3. Performance diagram

3.1. Description

Performance diagrams are used to show the relationship between categorical statistics, with axes representing detection and success(1 - false alarm) rates Roebber, 2009). The simplest input to the performance diagram is the MET contingency table statistics (CTS) output. This output can be produced by many of the MET tools (Point-Stat, Grid-Stat, etc.).

There are several reference lines on the performance diagram. The dashed lines that radiate from the origin are lines of equal frequency bias. Labels for the frequency bias amount are at the end of each line. The diagonal represents a perfect frequency bias score of 1. Curves of equal Critical Success Index (CSI) connect the top of the plot to the right side. CSI amounts are listed to the right side of the plot, with better values falling closer to the top.

3.2. Example

Sample Data

The sample data used to create these plots is available in the METplotpy repository, where the performance diagram scripts are located:


$METPLOTPY_SOURCE is the directory where the METplotpy code is saved. The data is text output from MET in columnar format.

Configuration Files

The performance diagram utilizes YAML configuration files to indicate where input data is located and to set plot attributes. These plot attributes correspond to values that can be set via the METviewer tool. YAML is a recursive acroynym for “YAML Ain’t Markup Language” and according to yaml.org, it is a “human-readable data-serialization language. It is commonly used for configuration files and in applications where data is being stored or transmitted”. Two configuration files are required, the first is a default configuration file, performance_diagram_defaults.yaml that is found in the $METPLOTPY_SOURCE/METplotpy/metplotpy/plots/config directory. $METPLOTPY_SOURCE indicates the directory where the METplotpy source code has been saved. The second required YAML configuration file is a user-supplied “custom” configuration file that can be used to customize/override the default settings in the performance_diagram_defaults.yaml file. The custom configuration file can be an empty file if all default settings are to be applied.

Default Configuration File Settings

  • title The title for the performance diagram

  • title_weight 1=plain 2=bold 3=italic 4=bold italic

  • title_align Unsupported by Matplotlib, included for consistency with METviewer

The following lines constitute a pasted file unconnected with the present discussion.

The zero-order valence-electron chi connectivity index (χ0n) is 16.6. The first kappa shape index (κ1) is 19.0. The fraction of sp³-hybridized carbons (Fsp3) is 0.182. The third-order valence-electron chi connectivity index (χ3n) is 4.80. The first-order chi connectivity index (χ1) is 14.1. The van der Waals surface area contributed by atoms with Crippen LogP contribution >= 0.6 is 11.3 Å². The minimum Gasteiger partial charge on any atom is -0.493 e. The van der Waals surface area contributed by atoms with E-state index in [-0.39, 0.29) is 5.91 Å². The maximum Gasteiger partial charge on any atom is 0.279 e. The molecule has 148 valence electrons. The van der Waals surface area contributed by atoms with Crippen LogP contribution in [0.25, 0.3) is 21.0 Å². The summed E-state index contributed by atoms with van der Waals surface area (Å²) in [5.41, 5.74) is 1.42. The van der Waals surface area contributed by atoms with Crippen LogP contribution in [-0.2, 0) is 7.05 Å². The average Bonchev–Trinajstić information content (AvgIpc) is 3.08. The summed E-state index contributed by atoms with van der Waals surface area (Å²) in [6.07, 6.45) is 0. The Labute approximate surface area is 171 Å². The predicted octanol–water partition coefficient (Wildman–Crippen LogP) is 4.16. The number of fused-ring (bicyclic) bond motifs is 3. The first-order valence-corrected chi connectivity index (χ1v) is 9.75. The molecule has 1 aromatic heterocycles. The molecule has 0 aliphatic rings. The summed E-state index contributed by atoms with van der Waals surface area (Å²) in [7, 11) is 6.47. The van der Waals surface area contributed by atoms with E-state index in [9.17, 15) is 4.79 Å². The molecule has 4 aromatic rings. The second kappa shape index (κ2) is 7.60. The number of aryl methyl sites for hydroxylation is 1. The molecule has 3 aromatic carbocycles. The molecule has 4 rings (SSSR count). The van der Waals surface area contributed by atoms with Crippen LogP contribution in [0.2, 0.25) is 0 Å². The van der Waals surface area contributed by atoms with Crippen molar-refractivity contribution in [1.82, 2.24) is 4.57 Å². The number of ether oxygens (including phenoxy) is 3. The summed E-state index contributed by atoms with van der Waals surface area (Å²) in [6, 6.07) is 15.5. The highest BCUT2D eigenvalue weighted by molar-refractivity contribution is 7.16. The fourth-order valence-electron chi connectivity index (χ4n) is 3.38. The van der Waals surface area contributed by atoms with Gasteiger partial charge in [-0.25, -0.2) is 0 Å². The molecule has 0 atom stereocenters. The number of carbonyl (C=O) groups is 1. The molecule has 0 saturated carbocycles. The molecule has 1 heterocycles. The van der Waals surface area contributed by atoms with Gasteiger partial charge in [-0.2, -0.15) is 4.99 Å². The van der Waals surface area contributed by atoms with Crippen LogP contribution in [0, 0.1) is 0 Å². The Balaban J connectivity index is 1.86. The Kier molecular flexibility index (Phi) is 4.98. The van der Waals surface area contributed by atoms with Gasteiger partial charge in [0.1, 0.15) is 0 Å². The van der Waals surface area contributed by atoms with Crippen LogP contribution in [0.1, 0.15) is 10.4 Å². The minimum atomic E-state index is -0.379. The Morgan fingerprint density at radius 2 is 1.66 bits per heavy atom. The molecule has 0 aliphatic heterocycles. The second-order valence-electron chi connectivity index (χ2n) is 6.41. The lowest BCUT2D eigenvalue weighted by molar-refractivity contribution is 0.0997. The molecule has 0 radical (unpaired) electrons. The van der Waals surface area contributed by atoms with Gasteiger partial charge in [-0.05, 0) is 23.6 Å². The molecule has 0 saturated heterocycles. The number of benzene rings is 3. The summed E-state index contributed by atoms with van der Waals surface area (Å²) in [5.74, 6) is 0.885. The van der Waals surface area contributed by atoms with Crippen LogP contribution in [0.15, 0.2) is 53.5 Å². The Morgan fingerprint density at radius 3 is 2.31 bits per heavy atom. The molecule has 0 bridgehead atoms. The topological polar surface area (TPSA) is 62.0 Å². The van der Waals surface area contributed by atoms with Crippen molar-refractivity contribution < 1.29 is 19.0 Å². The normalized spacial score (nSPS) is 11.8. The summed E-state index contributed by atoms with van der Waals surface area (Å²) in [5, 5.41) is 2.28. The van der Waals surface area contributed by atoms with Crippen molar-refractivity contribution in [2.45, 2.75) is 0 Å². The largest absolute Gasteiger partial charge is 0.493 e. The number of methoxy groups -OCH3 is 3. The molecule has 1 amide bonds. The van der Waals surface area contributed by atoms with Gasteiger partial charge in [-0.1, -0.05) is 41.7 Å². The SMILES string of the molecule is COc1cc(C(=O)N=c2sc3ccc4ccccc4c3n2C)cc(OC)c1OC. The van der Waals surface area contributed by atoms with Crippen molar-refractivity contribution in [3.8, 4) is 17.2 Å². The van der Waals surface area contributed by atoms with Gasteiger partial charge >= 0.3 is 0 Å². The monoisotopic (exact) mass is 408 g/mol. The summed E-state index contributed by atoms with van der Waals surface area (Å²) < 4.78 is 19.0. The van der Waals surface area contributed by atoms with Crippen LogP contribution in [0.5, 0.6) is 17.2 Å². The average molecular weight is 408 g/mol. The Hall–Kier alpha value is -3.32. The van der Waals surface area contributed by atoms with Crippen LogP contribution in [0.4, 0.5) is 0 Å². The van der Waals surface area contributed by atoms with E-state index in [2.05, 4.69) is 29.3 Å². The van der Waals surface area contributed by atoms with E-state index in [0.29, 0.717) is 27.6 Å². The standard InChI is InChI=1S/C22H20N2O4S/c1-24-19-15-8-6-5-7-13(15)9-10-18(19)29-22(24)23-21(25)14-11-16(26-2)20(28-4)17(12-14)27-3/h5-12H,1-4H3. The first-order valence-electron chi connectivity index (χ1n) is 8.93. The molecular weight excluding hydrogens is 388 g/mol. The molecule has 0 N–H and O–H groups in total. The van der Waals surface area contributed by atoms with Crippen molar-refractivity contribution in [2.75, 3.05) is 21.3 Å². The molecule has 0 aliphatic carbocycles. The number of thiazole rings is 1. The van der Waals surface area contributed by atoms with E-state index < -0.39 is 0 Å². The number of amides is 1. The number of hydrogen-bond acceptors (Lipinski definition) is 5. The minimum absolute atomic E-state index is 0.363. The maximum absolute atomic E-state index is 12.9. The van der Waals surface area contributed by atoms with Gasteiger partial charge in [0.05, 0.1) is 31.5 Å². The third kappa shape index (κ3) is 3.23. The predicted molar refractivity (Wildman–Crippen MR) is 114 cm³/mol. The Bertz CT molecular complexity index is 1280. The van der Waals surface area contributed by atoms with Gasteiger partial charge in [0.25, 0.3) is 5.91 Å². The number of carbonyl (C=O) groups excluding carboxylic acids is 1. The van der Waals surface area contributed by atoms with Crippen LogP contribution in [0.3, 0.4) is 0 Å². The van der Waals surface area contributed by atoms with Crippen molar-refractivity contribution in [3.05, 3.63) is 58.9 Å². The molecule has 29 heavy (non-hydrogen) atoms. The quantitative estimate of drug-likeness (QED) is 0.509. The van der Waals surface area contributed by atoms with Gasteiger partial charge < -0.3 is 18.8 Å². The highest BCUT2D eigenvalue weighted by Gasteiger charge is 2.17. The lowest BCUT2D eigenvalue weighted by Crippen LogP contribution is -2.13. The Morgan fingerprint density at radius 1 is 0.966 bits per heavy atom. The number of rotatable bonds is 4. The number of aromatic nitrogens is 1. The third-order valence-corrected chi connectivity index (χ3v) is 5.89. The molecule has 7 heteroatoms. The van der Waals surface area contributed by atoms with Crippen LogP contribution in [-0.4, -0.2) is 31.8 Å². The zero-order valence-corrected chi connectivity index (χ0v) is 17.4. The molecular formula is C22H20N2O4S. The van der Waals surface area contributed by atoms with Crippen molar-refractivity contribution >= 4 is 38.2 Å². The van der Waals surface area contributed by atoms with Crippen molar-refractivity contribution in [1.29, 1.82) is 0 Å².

• title_offset Unsupported by Matplotlib, included for consistency with METviewer

  • title_size Magnifier value. Values above 1.0 create title that is larger than the internal default size. Values less than 1.0 create a title that is smaller than the internal default size.

  • xaxis The label to the x-axis

  • yaxis_1 The label to the bottom y-axis

  • yaxis_2 The label to the top y-axis (leave empty if second y-axis is not needed/required)

  • plot_width width of plot in inches

  • plot_height height of plot in inches

  • plot_units units for plot: in for inches or cm for centimeters

  • plot_ci A list of values of the type of Confidence Intervals to apply. Choose either None for no confidence intervals or Norm for normalized confidence intervals.

  • plot_disp A list of True/False values. True to display, False otherwise

  • series_order A list of values 1..n indicating the order of the series in the list e.g. if the list is 3, then 1, then 2 this indicates that the first series in the list is to be treated as the third, the second element in the list is to be treated as the first series, and the third element in the list is to be treated as the second series.

  • indy_var The independant variable

  • indy_vals A list of independent variables

  • fcst_var_val_1 Variables of interest

  • fcst_var_val_2 Second set of variables of interest

  • series_val_1 Series values

  • series_val_2 Second set of series values. Leave as empty

  • list_stat_1 List of statistics of interest

  • list_stat_2 Second list of statistics of interest. Leave as empty list

  • user_legend List of legend labels. One for each series. If any list member is empty, a legend label will be created based on other information.